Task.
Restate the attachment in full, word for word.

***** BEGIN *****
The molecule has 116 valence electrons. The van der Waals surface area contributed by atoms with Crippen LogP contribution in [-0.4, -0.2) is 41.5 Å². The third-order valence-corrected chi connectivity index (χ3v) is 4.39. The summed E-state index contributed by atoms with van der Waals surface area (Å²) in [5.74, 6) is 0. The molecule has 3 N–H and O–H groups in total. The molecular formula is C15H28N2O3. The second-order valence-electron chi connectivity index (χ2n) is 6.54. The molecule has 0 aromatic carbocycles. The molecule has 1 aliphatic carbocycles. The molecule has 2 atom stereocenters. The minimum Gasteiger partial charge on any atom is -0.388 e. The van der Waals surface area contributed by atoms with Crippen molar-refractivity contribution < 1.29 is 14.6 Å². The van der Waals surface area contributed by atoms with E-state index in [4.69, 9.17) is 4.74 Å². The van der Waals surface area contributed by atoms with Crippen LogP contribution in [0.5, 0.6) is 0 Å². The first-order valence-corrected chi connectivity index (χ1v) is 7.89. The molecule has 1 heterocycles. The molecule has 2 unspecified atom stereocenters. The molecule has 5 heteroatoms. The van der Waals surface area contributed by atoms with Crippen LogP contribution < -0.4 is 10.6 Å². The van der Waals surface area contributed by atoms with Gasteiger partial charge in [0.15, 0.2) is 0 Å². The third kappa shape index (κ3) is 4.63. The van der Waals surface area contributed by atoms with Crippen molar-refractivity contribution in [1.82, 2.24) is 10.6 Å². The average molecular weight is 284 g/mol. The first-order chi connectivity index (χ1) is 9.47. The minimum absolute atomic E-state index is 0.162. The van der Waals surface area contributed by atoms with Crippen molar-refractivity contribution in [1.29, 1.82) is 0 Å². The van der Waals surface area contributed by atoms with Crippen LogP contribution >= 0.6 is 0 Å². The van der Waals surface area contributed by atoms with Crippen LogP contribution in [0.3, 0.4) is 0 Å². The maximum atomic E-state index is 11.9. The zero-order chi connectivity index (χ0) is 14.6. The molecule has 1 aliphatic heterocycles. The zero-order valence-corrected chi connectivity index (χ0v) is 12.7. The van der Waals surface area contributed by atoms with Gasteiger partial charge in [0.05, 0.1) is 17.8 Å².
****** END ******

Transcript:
The molecule has 116 valence electrons. The van der Waals surface area contributed by atoms with Crippen LogP contribution in [-0.4, -0.2) is 41.5 Å². The third-order valence-corrected chi connectivity index (χ3v) is 4.39. The summed E-state index contributed by atoms with van der Waals surface area (Å²) in [5.74, 6) is 0. The molecule has 3 N–H and O–H groups in total. The molecular formula is C15H28N2O3. The second-order valence-electron chi connectivity index (χ2n) is 6.54. The molecule has 0 aromatic carbocycles. The molecule has 1 aliphatic carbocycles. The molecule has 2 atom stereocenters. The minimum Gasteiger partial charge on any atom is -0.388 e. The van der Waals surface area contributed by atoms with Crippen molar-refractivity contribution < 1.29 is 14.6 Å². The van der Waals surface area contributed by atoms with E-state index in [4.69, 9.17) is 4.74 Å². The van der Waals surface area contributed by atoms with Crippen LogP contribution in [0.5, 0.6) is 0 Å². The first-order valence-corrected chi connectivity index (χ1v) is 7.89. The molecule has 1 heterocycles. The molecule has 2 unspecified atom stereocenters. The molecule has 5 heteroatoms. The van der Waals surface area contributed by atoms with Crippen LogP contribution < -0.4 is 10.6 Å². The van der Waals surface area contributed by atoms with Gasteiger partial charge in [0.15, 0.2) is 0 Å². The third kappa shape index (κ3) is 4.63. The van der Waals surface area contributed by atoms with Crippen molar-refractivity contribution in [1.82, 2.24) is 10.6 Å². The average molecular weight is 284 g/mol. The first-order chi connectivity index (χ1) is 9.47. The minimum absolute atomic E-state index is 0.162. The van der Waals surface area contributed by atoms with Crippen molar-refractivity contribution in [1.29, 1.82) is 0 Å². The van der Waals surface area contributed by atoms with Crippen LogP contribution >= 0.6 is 0 Å². The van der Waals surface area contributed by atoms with Crippen LogP contribution in [0.3, 0.4) is 0 Å². The maximum atomic E-state index is 11.9. The zero-order chi connectivity index (χ0) is 14.6. The molecule has 1 aliphatic heterocycles. The zero-order valence-corrected chi connectivity index (χ0v) is 12.7. The van der Waals surface area contributed by atoms with Gasteiger partial charge in [0.05, 0.1) is 17.8 Å².